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This review is from: The I Hate to Cook Book: 50th Anniversary Edition (Kindle Edition)
I learned two things about myself after reading this book: having a cookbook on a kindle is a really easy way for me to forget to bring the recipe to the store, and I really don't like to cook. The book is great reading. Bracken's irreverence and humor shine through. The recipe I did try (sweep steak) was very successful, and there are several others that sound good and easy. Now if I can only remember to bring the thing with me to the grocery store on Sundays.
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4 of 4 people found the following review helpful
5.0 out of 5 stars Wonderful cookbook for cooks and non-cooks alike, December 14, 2011
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This cook book was written before the days of the microwave oven, fast food, and many other modern grocery store convenience foods we find today when we go to the market. Cooks back then had to learn kitchen shortcuts that used a minimum of prepared foods.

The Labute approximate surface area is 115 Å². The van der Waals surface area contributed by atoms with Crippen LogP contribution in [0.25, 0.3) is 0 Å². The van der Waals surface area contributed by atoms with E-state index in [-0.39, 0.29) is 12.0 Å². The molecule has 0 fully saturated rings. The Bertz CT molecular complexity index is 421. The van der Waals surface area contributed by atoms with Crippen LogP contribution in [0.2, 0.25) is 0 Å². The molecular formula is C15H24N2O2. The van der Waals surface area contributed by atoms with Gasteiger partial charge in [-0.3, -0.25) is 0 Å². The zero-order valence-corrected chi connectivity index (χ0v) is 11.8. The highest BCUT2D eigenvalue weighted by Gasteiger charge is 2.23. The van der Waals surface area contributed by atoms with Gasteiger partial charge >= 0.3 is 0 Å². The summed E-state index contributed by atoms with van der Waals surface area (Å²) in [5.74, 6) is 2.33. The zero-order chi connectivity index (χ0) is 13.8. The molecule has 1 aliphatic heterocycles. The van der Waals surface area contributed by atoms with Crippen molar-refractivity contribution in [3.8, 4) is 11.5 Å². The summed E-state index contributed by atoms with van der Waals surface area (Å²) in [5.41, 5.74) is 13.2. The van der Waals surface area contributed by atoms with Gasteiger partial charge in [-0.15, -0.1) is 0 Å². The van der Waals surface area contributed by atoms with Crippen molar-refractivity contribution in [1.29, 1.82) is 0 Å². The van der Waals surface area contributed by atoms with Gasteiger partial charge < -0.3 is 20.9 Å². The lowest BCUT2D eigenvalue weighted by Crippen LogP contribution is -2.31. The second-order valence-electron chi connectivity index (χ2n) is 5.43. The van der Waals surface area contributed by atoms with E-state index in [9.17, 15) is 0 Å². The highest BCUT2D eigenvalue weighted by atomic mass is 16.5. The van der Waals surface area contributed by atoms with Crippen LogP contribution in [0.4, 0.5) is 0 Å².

The recipes have stood the test of time, and in fact, I used many of these recipes when I was of full-time working woman. Time was short in those days and I had to feed my family, sometimes quickly, as I often had to attend night meetings. So between heading home from work, and heading back to work, my time to cook was short. This cookbook has many recipes that could be quickly prepared and served while using mostly basic kitchen staples.

This cookbook is good for cooks and non-cooks alike as the recipes are easy to prepare, and easy to understand, if you don't know how to cook.